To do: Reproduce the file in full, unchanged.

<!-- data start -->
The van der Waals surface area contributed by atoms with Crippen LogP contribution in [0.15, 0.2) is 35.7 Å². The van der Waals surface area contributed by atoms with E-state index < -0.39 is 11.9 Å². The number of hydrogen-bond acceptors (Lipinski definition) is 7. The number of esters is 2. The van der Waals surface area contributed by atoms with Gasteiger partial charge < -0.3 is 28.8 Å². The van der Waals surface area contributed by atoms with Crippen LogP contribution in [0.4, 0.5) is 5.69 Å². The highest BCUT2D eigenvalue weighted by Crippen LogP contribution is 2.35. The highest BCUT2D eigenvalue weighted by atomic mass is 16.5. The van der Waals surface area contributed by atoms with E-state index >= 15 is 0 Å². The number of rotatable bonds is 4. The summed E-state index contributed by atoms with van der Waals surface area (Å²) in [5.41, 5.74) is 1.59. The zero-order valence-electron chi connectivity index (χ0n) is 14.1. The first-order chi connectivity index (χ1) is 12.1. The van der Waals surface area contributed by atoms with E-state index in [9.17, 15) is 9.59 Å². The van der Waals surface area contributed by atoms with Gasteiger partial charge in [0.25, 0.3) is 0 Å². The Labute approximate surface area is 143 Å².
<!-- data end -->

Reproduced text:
The van der Waals surface area contributed by atoms with Crippen LogP contribution in [0.15, 0.2) is 35.7 Å². The van der Waals surface area contributed by atoms with E-state index < -0.39 is 11.9 Å². The number of hydrogen-bond acceptors (Lipinski definition) is 7. The number of esters is 2. The van der Waals surface area contributed by atoms with Gasteiger partial charge < -0.3 is 28.8 Å². The van der Waals surface area contributed by atoms with Crippen LogP contribution in [0.4, 0.5) is 5.69 Å². The highest BCUT2D eigenvalue weighted by Crippen LogP contribution is 2.35. The highest BCUT2D eigenvalue weighted by atomic mass is 16.5. The van der Waals surface area contributed by atoms with E-state index >= 15 is 0 Å². The number of rotatable bonds is 4. The summed E-state index contributed by atoms with van der Waals surface area (Å²) in [5.41, 5.74) is 1.59. The zero-order valence-electron chi connectivity index (χ0n) is 14.1. The first-order chi connectivity index (χ1) is 12.1. The van der Waals surface area contributed by atoms with E-state index in [9.17, 15) is 9.59 Å². The van der Waals surface area contributed by atoms with Gasteiger partial charge in [0.25, 0.3) is 0 Å². The Labute approximate surface area is 143 Å².